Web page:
Posts Tagged ‘Race to the Top’

ARRA Meets the Frontier

May 12, 2010

One challenge for any federal program is to try to make it work, more or less, for each of the 50 states, regardless of size, demographics, etc. The Recovery Act may be having troubles accomplishing that.

In late April, 13 rural states sent a letter to U.S. Secretary of Education Arne Duncan, describing issues they face as they try to compete for ARRA school improvement and Race to the Top grants.

With respect to school improvement grants, the letter asserts that rural states are hard-pressed to implement any of the four available “intervention models” to transform underachieving schools.

For example, the letter points out that the “turnaround model,” which would require firing the principal and half the staff of a failing school, simply isn’t viable for many rural schools:

[M]any of our districts are considered frontier. . . .Districts in the remote areas [face challenges] regarding recruitment and retention of principals and staff. The challenges of these lowest performing districts do not rest solely on the backs of their principal, and we struggle to find quality administrators willing to take the helm of a school in such dire circumstances. Further, the idea of firing half the staff at these schools and finding replacements is a virtual impossibility.

Charter schools, which are also supported by stimulus dollars may also be unrealistic in rural states. It certainly stands to reason that there may not be enough students in rural areas to support charter schools. On top of which, as the letter notes, charter schools may not be viable politically. The states suggest that federal regulations could be removed from existing public schools, allowing states to use their existing resources in a charter school manner.

The rural states’ letter also says that the rigorous Race to the Top grant applications are forcing them to shift their attention and resources away from their main work at a time when they are already stretched thin.   Possibly true. But we’d be surprised if even the most densely populated states didn’t share that concern.


Leaving Cash on the Table…

May 4, 2010

Indiana’s school system bowed out of Round Two of Race to the Top in late April. Why would a state walk away from a potentially huge education bonanza? We looked into the issue, and here’s what we found.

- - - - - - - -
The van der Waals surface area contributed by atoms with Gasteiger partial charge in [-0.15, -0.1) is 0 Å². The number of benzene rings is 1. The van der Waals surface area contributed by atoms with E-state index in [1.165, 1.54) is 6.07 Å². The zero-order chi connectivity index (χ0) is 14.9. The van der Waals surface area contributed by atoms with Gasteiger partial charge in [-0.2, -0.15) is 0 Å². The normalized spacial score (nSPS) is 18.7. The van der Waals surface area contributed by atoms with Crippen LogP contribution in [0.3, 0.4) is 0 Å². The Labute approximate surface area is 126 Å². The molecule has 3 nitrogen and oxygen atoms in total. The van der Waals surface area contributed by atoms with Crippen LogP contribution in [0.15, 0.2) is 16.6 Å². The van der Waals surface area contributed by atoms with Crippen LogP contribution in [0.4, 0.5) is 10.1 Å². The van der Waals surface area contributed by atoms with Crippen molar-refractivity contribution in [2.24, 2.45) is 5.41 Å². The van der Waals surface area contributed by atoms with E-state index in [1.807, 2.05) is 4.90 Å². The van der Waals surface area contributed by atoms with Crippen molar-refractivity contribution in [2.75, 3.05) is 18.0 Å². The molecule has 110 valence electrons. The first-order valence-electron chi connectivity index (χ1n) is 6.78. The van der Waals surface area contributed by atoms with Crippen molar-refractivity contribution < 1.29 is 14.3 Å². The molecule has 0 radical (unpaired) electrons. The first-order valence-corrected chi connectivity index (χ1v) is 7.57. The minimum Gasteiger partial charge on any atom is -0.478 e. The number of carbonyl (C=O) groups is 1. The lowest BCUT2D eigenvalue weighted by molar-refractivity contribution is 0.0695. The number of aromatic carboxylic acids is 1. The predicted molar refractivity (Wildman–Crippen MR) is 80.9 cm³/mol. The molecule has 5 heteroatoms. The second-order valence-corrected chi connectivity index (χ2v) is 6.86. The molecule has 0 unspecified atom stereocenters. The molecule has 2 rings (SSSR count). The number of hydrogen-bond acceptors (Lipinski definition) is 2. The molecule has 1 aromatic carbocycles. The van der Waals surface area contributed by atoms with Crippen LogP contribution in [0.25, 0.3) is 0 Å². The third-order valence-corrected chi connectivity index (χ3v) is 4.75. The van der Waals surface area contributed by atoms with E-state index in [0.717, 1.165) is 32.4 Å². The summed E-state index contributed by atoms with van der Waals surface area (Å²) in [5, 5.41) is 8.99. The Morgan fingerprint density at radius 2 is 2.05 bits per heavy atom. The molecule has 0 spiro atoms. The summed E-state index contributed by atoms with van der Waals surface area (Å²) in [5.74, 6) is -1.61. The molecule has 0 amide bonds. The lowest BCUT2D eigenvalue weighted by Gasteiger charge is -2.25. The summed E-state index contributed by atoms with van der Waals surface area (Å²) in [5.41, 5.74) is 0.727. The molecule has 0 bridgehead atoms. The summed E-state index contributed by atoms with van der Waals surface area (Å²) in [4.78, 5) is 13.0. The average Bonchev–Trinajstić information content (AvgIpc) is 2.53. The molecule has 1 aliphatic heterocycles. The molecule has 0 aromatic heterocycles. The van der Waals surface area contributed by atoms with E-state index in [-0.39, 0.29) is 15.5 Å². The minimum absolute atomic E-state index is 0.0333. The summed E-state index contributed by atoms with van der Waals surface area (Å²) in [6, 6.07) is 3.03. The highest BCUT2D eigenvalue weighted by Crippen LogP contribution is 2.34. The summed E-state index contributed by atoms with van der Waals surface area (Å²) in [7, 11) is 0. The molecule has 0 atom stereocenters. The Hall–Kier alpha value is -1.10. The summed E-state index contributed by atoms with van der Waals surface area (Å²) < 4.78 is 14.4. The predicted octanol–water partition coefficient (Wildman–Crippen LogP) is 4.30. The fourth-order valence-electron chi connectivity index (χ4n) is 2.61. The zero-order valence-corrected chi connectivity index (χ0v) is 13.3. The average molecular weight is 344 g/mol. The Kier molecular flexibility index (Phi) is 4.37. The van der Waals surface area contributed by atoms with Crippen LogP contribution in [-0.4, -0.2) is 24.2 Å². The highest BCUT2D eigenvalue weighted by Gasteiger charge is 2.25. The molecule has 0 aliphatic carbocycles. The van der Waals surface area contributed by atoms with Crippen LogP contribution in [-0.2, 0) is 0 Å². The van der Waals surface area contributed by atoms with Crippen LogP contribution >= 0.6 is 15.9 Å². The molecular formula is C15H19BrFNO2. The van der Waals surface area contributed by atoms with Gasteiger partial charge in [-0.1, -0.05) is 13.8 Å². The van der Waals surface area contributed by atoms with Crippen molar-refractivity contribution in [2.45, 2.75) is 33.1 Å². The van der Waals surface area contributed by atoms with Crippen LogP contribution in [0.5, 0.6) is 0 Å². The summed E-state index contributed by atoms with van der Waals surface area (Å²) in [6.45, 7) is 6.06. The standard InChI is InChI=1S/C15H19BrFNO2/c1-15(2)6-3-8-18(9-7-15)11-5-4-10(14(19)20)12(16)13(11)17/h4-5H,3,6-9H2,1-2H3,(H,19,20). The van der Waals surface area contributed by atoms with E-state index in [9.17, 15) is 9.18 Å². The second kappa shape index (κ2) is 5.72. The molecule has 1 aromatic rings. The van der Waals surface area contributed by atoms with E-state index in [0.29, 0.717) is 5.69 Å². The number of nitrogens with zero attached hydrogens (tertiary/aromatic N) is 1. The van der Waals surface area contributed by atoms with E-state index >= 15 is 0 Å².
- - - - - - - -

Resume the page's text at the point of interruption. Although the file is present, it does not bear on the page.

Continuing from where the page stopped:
For one thing, Indiana officials complain that the Race to the Top scoring favors states with fewer teachers’ unions. Whether or not this was intentional in any way is immaterial. Indiana has 293 school districts, more than many other states, and it was a Herculean task to get all the unions and education leadership on the same page.  Kim Preston, Director of Communication for Indiana’s Department of Education adds that Delaware, which won about $100 million in the first round of Race to the Top funding, has few enough school districts that they could all talk around a single table.

Indiana’s Dale Chu, Senior Adviser for School Leadership & Policy, explains that the challenge of getting so many individuals to play nicely together makes it nearly impossible to get wide-spread  buy-in for bold reforms.

The federal emphasis on getting that buy-in from teachers unions is certainly understandable. But Chu speculates that there could have been another worthwhile approach: using the awards to incentivize bolder reforms as opposed to guaranteeing achievability.  It would have sent a very interesting message, says Chu, if a state like Louisiana, which had some of the boldest reforms, would have won money in the first round instead of finishing 11th.

Another question from Indiana about the scoring and the Race to the Top judges: “There wasn’t consistency from the reviewers. The feds did not throw out high scores or low scores even if they seemed to be an anomaly,” says Chief Operating Officer Heather Neal. “While the [scoring] rubric we had seemed specific, we’re not sure how standardized the training or implementation was.”

By way of example, Chu points again to Louisiana’s grades: “Two [of their five reviewers] said they didn’t submit a bold, comprehensive reform plan. I don’t think you can find two other people in the country who didn’t think they had a bold reform plan.”